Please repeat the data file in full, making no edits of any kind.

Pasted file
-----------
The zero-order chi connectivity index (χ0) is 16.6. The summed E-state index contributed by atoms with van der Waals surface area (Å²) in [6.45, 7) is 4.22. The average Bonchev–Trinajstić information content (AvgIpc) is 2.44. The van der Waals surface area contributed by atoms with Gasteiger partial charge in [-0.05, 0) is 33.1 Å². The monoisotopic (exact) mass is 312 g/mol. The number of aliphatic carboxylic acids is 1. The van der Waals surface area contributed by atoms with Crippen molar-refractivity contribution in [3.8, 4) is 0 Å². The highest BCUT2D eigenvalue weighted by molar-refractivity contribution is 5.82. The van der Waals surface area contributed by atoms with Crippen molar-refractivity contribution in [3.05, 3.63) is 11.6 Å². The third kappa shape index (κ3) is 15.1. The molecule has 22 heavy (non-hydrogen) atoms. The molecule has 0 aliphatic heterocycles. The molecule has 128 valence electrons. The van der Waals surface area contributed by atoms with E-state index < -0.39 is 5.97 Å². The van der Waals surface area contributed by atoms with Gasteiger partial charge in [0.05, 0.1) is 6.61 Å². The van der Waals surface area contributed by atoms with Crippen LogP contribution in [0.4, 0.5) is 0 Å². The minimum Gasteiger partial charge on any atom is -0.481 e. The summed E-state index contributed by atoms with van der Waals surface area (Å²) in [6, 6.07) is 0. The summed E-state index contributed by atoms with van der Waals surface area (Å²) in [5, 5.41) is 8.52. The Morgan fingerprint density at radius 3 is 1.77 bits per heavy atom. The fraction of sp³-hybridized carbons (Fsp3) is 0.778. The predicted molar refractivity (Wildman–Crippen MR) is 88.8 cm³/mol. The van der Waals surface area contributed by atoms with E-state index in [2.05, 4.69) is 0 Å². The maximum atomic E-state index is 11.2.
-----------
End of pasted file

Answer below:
The zero-order chi connectivity index (χ0) is 16.6. The summed E-state index contributed by atoms with van der Waals surface area (Å²) in [6.45, 7) is 4.22. The average Bonchev–Trinajstić information content (AvgIpc) is 2.44. The van der Waals surface area contributed by atoms with Gasteiger partial charge in [-0.05, 0) is 33.1 Å². The monoisotopic (exact) mass is 312 g/mol. The number of aliphatic carboxylic acids is 1. The van der Waals surface area contributed by atoms with Crippen molar-refractivity contribution in [3.8, 4) is 0 Å². The highest BCUT2D eigenvalue weighted by molar-refractivity contribution is 5.82. The van der Waals surface area contributed by atoms with Crippen molar-refractivity contribution in [3.05, 3.63) is 11.6 Å². The third kappa shape index (κ3) is 15.1. The molecule has 22 heavy (non-hydrogen) atoms. The molecule has 0 aliphatic heterocycles. The molecule has 128 valence electrons. The van der Waals surface area contributed by atoms with E-state index < -0.39 is 5.97 Å². The van der Waals surface area contributed by atoms with Gasteiger partial charge in [0.05, 0.1) is 6.61 Å². The van der Waals surface area contributed by atoms with Crippen LogP contribution in [0.4, 0.5) is 0 Å². The minimum Gasteiger partial charge on any atom is -0.481 e. The summed E-state index contributed by atoms with van der Waals surface area (Å²) in [6, 6.07) is 0. The summed E-state index contributed by atoms with van der Waals surface area (Å²) in [5, 5.41) is 8.52. The Morgan fingerprint density at radius 3 is 1.77 bits per heavy atom. The fraction of sp³-hybridized carbons (Fsp3) is 0.778. The predicted molar refractivity (Wildman–Crippen MR) is 88.8 cm³/mol. The van der Waals surface area contributed by atoms with E-state index in [2.05, 4.69) is 0 Å². The maximum atomic E-state index is 11.2.